Experiences of food insufficiencies, inadequate access to health care, & housing-related hardships represent how financial strain negatively impacts the entire family. The purpose of this study was to examine experiences of material hardships by TANF leavers & to understand factors that are associated with experiences of material hardship. This study examined the material hardships of TANF leavers using the 1999 National Survey of America's Families. Data for 220 families who exited TANF in 1997 were extracted. The majority of TANF leavers (53.2%) reported worrying about food, which was ranked as the number one hardship. Voluntary leavers tended to experience housing-related hardships more than involuntary leavers did. When compared to White leavers, other ethnic groups experienced a higher percentage of housing & healthcare-related hardships. 4 Tables, 22 References. Adapted from the source document. COPIES ARE AVAILABLE FROM: HAWORTH DOCUMENT DELIVERY CENTER, The Haworth Press, Inc., 10 Alice Street, Binghamton, NY 13904-1580.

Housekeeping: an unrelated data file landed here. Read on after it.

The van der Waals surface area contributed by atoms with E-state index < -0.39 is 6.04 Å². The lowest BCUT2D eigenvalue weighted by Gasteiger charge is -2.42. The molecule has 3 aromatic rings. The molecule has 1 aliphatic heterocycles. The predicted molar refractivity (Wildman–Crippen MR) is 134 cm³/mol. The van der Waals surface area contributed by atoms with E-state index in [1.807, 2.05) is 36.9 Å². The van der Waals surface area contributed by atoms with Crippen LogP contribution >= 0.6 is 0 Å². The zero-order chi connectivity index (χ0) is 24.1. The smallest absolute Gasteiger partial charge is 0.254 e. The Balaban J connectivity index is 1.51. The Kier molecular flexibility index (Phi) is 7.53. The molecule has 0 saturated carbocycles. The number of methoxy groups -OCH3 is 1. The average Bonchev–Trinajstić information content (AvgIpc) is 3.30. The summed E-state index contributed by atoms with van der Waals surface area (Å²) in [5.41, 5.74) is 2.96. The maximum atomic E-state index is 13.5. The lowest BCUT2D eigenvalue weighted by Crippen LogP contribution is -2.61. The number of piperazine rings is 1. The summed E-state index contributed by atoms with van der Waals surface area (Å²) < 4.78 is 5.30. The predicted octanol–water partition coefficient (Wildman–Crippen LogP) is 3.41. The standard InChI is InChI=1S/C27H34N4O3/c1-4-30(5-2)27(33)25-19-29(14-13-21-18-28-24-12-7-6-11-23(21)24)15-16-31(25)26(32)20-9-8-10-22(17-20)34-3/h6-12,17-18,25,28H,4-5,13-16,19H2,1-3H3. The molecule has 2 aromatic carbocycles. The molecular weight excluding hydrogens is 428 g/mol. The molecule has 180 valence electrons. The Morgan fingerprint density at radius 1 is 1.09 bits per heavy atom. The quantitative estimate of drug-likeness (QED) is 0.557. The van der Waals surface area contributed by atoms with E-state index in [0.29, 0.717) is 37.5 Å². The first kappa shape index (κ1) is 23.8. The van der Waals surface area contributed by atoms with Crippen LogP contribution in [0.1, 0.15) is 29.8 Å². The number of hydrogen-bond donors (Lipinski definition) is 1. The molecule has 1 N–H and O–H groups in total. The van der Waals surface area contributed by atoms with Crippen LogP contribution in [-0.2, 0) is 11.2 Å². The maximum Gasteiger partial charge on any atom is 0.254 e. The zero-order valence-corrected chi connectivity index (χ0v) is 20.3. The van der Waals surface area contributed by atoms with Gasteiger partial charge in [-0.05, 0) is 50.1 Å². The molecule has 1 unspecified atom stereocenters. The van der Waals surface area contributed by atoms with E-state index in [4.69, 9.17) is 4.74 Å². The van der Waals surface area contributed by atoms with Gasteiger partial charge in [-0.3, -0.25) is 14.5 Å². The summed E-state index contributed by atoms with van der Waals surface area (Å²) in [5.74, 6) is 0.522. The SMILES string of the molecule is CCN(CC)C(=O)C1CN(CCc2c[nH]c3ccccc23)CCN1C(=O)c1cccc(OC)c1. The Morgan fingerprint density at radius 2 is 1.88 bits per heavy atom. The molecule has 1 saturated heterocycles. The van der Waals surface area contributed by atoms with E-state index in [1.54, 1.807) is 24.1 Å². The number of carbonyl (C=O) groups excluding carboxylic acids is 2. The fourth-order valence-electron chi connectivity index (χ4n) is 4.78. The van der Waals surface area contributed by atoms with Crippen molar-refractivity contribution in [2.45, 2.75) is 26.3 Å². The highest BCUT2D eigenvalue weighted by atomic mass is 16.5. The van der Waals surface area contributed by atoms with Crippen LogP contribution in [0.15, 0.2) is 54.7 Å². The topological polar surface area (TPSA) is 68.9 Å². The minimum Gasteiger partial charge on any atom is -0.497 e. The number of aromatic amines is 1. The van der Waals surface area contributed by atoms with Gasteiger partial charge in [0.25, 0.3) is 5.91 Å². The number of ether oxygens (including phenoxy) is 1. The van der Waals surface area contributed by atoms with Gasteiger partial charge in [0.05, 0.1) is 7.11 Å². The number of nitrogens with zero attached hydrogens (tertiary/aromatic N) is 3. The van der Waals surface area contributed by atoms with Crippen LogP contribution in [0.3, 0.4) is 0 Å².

Hupkens, C. L. H., R. A. Knibbe, et al. (1998). "Class differences in the food rules mothers impose on their children: a cross-national study." Social Science and Medicine47(9): 1331-1339.
Hurstel, F. (2004). "Can we talk about a masculinity crisis?" PENSEE(339): 5-17.
Iannotti RJ, O. B. R., Spillman DM. (1994). "Parental and peer influences on food consumption of preschool African-American children." Perceptual and Motor Skills79(2): 747-752.
Sources of social influence on urban African-American preschool children's food consumption were coded from videotapes of noontime and evening meals of 42 children. The frequency of eating prompts was associated with the age of the child, the source (mothers, fathers, age mates, other adults, and day-care staff), and socioeconomic status. The success of the prompt in changing the child's eating behavior was dependent on the type of prompt
Ingram, J. and D. Johnson (2004). "A feasibility study of an intervention to enhance family support for breast feeding in a deprived area in Bristol, UK." 20(4): 367-379.